i love old science fiction because it’s all like “IT’S THE DISTANT YEAR TWO THOUSAND AND THREE AND MAN IS EXPLORING THE DEEP CORNERS OF THE UNIVERSE” like god bless you old sci-fi you had such high hopes for us
Chloe and I were painting and coloring this morning and for the first time ever she colored within the lines in one of her coloring books. I was very pleased because that’s an example of terrific fine motor skills development and advanced hand-eye coordination for a three year old.
But at the same time I immediatly hoped she would never color in the lines again.
Joe Pinsker on a unique strategy employed by Herb Hyman, the owner of Coffee Bean & Tea Leaf:
He determined his shops’ proximity to Starbucks to be such a boon that he began opening locations close to established Starbucks—a sly reversal of the national chain’s strategy. “We bought a Chinese restaurant right next to one of their stores and converted it, and by God, it was doing $1 million a year right away,” Hyman is quoted as saying in Starbucked.
Rather than run and hide from the big guy, or be terrified of his arrival into town, Coffee Bean started doing the opposite. And they thrived — undoubtedly because it helps to be next to Goliath when you’re trying to get people to pull for David.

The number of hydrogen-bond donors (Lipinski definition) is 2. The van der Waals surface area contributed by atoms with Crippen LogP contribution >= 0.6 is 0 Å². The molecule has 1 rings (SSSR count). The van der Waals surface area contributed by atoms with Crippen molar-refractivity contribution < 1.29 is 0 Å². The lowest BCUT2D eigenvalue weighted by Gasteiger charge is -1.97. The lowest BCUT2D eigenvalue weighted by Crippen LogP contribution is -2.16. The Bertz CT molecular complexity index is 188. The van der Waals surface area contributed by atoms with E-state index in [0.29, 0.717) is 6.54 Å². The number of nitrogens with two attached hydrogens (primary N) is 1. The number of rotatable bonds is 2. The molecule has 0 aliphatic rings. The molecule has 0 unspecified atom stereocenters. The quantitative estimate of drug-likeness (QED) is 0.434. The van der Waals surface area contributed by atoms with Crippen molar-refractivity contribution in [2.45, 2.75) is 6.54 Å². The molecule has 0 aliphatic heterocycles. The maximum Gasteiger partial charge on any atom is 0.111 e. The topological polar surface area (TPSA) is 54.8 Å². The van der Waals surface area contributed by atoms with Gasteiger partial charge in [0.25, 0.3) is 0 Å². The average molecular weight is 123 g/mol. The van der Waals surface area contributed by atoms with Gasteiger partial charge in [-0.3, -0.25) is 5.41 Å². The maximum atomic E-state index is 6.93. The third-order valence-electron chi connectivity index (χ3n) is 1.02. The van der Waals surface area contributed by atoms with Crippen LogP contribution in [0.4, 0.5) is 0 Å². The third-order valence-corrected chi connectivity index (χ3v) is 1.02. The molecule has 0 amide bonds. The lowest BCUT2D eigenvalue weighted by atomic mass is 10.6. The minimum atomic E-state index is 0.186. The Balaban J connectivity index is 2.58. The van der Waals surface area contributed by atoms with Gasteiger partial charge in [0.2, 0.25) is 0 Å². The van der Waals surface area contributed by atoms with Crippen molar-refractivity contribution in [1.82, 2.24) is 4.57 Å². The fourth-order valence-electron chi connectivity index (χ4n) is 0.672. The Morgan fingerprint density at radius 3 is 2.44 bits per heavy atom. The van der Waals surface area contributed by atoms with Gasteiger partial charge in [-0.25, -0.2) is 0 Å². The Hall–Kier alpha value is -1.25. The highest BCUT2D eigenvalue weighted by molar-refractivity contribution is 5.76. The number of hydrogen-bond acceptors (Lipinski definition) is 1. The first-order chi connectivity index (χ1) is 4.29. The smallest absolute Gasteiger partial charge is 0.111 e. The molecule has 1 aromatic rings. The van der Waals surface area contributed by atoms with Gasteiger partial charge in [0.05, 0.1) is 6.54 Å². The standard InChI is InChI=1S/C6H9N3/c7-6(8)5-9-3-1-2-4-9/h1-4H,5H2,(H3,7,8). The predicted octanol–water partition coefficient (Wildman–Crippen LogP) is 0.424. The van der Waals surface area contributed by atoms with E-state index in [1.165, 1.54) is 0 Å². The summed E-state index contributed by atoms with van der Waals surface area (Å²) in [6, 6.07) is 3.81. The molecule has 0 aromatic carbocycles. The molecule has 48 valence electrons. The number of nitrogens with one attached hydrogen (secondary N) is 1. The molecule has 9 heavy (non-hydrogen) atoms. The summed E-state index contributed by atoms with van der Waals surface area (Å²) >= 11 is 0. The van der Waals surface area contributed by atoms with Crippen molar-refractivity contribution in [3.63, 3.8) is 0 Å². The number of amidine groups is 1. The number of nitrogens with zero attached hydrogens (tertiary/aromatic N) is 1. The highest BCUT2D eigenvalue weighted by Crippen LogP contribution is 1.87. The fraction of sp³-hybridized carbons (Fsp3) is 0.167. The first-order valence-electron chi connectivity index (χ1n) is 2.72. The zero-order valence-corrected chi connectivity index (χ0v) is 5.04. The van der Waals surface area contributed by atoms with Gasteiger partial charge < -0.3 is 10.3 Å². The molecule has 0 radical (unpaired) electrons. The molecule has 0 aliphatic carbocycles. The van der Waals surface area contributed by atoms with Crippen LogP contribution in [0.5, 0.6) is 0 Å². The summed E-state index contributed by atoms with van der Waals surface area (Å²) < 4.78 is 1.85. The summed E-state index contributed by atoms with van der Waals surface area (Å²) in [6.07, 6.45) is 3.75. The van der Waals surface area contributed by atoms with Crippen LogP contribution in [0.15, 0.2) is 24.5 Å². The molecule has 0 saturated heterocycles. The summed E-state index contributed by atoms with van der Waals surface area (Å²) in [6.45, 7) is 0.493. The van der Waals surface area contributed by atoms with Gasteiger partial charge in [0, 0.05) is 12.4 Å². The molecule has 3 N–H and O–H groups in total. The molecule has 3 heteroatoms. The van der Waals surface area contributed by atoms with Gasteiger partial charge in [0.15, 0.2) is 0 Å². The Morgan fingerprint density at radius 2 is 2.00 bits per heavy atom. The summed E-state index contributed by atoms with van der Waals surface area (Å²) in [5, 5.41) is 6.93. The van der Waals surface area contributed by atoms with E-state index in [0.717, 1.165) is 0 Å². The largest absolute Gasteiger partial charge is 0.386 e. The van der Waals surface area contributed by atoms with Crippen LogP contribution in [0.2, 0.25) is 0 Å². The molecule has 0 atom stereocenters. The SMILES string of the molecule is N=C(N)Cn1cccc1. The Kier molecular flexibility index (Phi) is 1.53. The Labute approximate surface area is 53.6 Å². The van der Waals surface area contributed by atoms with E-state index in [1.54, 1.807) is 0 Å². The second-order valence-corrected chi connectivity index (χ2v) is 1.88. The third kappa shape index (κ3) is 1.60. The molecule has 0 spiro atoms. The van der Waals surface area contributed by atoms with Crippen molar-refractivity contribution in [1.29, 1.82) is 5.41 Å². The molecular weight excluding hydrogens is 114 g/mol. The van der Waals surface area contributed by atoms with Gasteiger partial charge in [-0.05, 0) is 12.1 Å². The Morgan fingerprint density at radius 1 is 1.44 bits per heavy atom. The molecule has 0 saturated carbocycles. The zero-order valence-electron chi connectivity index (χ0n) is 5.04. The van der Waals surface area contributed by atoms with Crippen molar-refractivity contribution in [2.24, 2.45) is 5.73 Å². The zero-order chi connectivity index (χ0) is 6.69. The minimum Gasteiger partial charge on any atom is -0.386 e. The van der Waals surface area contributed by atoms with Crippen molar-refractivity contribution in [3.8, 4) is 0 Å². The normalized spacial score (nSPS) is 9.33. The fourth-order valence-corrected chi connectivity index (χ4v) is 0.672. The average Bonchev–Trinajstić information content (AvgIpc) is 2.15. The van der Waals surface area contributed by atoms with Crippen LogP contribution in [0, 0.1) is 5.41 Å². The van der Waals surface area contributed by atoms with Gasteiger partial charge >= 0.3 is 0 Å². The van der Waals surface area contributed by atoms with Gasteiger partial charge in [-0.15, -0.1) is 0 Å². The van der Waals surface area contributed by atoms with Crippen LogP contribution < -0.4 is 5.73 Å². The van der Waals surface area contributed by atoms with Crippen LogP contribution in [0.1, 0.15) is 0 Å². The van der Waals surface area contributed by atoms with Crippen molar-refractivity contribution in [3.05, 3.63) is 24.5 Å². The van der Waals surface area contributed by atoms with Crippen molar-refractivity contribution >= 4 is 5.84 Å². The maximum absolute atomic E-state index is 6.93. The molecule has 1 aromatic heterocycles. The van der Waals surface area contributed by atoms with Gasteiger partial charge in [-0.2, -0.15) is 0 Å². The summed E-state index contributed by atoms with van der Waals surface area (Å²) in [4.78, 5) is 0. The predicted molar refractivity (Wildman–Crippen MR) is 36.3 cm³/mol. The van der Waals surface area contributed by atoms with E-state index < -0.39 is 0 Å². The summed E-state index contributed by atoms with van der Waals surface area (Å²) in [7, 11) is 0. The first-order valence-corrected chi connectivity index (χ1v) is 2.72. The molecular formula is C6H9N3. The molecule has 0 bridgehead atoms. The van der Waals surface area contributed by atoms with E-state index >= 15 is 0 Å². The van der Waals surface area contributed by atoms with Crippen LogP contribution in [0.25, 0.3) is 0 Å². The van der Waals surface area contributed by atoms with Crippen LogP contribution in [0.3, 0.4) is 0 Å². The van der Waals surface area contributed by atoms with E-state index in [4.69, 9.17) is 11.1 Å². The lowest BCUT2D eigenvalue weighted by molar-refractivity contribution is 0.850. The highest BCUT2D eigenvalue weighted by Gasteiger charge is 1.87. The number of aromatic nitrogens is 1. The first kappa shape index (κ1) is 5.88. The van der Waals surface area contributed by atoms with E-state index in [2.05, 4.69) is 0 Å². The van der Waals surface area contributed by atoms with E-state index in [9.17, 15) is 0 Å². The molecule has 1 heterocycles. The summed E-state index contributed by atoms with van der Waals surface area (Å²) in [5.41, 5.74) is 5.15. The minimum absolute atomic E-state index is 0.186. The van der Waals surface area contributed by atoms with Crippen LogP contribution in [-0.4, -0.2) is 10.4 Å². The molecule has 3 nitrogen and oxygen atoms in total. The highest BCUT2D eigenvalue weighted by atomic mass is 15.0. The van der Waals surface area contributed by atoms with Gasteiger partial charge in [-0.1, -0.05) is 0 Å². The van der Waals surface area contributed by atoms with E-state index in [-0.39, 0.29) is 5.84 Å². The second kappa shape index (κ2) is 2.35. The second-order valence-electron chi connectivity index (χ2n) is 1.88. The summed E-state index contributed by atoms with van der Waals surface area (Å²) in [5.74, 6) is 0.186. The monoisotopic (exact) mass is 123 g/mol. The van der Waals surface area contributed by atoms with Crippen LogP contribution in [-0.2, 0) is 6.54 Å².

(Also interesting data on small boards versus big boards — which makes total sense.)
“Remember that leering, cursing lynch mob in Little Rock reviling a meek, innocent little 12-year-old Negro girl as she tried to enroll in public school? Weren’t they—or most of them—devout churchgoers? I detest the two-faced who pretend liberality but are practiced bigots in their own mean little spheres. I didn’t tell my daughter whom to marry, but I’d have broken her back if she had had big eyes for a bigot. As I see it, man is a product of his conditioning, and the social forces which mold his morality and conduct—including racial prejudice—are influenced more by material things like food and economic necessities than by the fear and awe and bigotry generated by the high priests of commercialized superstition. Now don’t get me wrong. I’m for decency—period. I’m for anything and everything that bodes love and consideration for my fellow man. But when lip service to some mysterious deity permits bestiality on Wednesday and absolution on Sunday—cash me out.”—Frank Sinatra - interviewed for Playboy in 1963 by Joe Hyams (via apoplecticskeptic)
“In general, I think we need to move away from the premise that being a good person is a fixed immutable characteristic and shift towards seeing being good as a practice. And it is a practice that we carry out by engaging with our imperfections. We need to shift towards thinking that being a good person is like being a clean person. Being a clean person is something you maintain and work on every day.We don’t assume ‘I am a clean person therefore I don’t need to brush my teeth.’ When someone suggests to us that we have something stuck in our teeth we don’t say to them ‘What do you mean I have something stuck in my teeth—but I’m a clean person?!’”—